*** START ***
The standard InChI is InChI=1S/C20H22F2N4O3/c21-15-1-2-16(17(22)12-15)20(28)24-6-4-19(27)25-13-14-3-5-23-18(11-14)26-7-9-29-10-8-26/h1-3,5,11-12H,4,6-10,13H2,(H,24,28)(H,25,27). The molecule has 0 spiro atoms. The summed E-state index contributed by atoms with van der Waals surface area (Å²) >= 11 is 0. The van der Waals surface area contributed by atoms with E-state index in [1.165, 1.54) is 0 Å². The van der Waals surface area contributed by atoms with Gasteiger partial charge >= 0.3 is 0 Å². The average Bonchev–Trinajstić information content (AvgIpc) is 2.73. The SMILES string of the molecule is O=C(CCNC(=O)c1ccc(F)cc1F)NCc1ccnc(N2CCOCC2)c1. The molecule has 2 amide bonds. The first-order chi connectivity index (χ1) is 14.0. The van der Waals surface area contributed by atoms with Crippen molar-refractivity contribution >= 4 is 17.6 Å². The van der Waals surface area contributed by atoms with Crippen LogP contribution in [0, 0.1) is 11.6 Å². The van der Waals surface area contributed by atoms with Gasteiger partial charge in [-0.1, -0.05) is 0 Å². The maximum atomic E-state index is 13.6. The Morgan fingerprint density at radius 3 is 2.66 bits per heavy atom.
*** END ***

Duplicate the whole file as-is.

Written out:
The standard InChI is InChI=1S/C20H22F2N4O3/c21-15-1-2-16(17(22)12-15)20(28)24-6-4-19(27)25-13-14-3-5-23-18(11-14)26-7-9-29-10-8-26/h1-3,5,11-12H,4,6-10,13H2,(H,24,28)(H,25,27). The molecule has 0 spiro atoms. The summed E-state index contributed by atoms with van der Waals surface area (Å²) >= 11 is 0. The van der Waals surface area contributed by atoms with E-state index in [1.165, 1.54) is 0 Å². The van der Waals surface area contributed by atoms with Gasteiger partial charge >= 0.3 is 0 Å². The average Bonchev–Trinajstić information content (AvgIpc) is 2.73. The SMILES string of the molecule is O=C(CCNC(=O)c1ccc(F)cc1F)NCc1ccnc(N2CCOCC2)c1. The molecule has 2 amide bonds. The first-order chi connectivity index (χ1) is 14.0. The van der Waals surface area contributed by atoms with Crippen molar-refractivity contribution >= 4 is 17.6 Å². The van der Waals surface area contributed by atoms with Crippen LogP contribution in [0, 0.1) is 11.6 Å². The van der Waals surface area contributed by atoms with Gasteiger partial charge in [-0.1, -0.05) is 0 Å². The maximum atomic E-state index is 13.6. The Morgan fingerprint density at radius 3 is 2.66 bits per heavy atom.